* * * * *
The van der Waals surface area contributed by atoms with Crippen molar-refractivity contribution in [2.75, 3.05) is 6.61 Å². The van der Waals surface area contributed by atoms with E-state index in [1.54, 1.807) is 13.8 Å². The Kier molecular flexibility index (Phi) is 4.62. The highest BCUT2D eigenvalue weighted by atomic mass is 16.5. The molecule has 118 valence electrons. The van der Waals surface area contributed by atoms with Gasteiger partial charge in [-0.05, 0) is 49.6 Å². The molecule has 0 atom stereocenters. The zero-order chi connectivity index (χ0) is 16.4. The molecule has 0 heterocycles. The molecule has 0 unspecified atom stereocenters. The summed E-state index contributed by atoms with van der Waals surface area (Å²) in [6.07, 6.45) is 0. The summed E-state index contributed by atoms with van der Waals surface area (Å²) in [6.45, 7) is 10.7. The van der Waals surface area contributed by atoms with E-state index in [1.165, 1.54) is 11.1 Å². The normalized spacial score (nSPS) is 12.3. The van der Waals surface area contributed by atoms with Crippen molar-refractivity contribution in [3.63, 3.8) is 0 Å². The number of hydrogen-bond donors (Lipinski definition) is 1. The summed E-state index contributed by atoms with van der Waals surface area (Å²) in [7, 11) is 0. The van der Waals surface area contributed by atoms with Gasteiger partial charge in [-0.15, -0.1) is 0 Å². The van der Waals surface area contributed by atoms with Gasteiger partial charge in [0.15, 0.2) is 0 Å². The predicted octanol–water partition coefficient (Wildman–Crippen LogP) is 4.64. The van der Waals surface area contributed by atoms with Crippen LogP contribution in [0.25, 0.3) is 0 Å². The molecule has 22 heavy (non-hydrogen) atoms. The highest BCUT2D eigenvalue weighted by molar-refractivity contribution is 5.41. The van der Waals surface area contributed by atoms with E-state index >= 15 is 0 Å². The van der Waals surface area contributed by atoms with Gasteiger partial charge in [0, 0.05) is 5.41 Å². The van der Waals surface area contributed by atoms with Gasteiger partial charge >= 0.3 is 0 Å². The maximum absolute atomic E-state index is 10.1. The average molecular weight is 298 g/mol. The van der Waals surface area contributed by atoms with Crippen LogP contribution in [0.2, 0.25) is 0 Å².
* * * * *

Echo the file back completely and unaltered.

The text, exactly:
The van der Waals surface area contributed by atoms with Crippen molar-refractivity contribution in [2.75, 3.05) is 6.61 Å². The van der Waals surface area contributed by atoms with E-state index in [1.54, 1.807) is 13.8 Å². The Kier molecular flexibility index (Phi) is 4.62. The highest BCUT2D eigenvalue weighted by atomic mass is 16.5. The molecule has 118 valence electrons. The van der Waals surface area contributed by atoms with Gasteiger partial charge in [-0.05, 0) is 49.6 Å². The molecule has 0 atom stereocenters. The zero-order chi connectivity index (χ0) is 16.4. The molecule has 0 heterocycles. The molecule has 0 unspecified atom stereocenters. The summed E-state index contributed by atoms with van der Waals surface area (Å²) in [6.07, 6.45) is 0. The summed E-state index contributed by atoms with van der Waals surface area (Å²) in [6.45, 7) is 10.7. The van der Waals surface area contributed by atoms with E-state index in [1.165, 1.54) is 11.1 Å². The normalized spacial score (nSPS) is 12.3. The van der Waals surface area contributed by atoms with Crippen molar-refractivity contribution in [3.63, 3.8) is 0 Å². The number of hydrogen-bond donors (Lipinski definition) is 1. The summed E-state index contributed by atoms with van der Waals surface area (Å²) in [7, 11) is 0. The van der Waals surface area contributed by atoms with Gasteiger partial charge in [-0.15, -0.1) is 0 Å². The van der Waals surface area contributed by atoms with Gasteiger partial charge in [0.15, 0.2) is 0 Å². The predicted octanol–water partition coefficient (Wildman–Crippen LogP) is 4.64. The van der Waals surface area contributed by atoms with Crippen LogP contribution in [0.25, 0.3) is 0 Å². The molecule has 22 heavy (non-hydrogen) atoms. The highest BCUT2D eigenvalue weighted by molar-refractivity contribution is 5.41. The van der Waals surface area contributed by atoms with E-state index >= 15 is 0 Å². The van der Waals surface area contributed by atoms with Gasteiger partial charge in [0, 0.05) is 5.41 Å². The van der Waals surface area contributed by atoms with Gasteiger partial charge >= 0.3 is 0 Å². The maximum absolute atomic E-state index is 10.1. The average molecular weight is 298 g/mol. The van der Waals surface area contributed by atoms with Crippen LogP contribution in [0.2, 0.25) is 0 Å².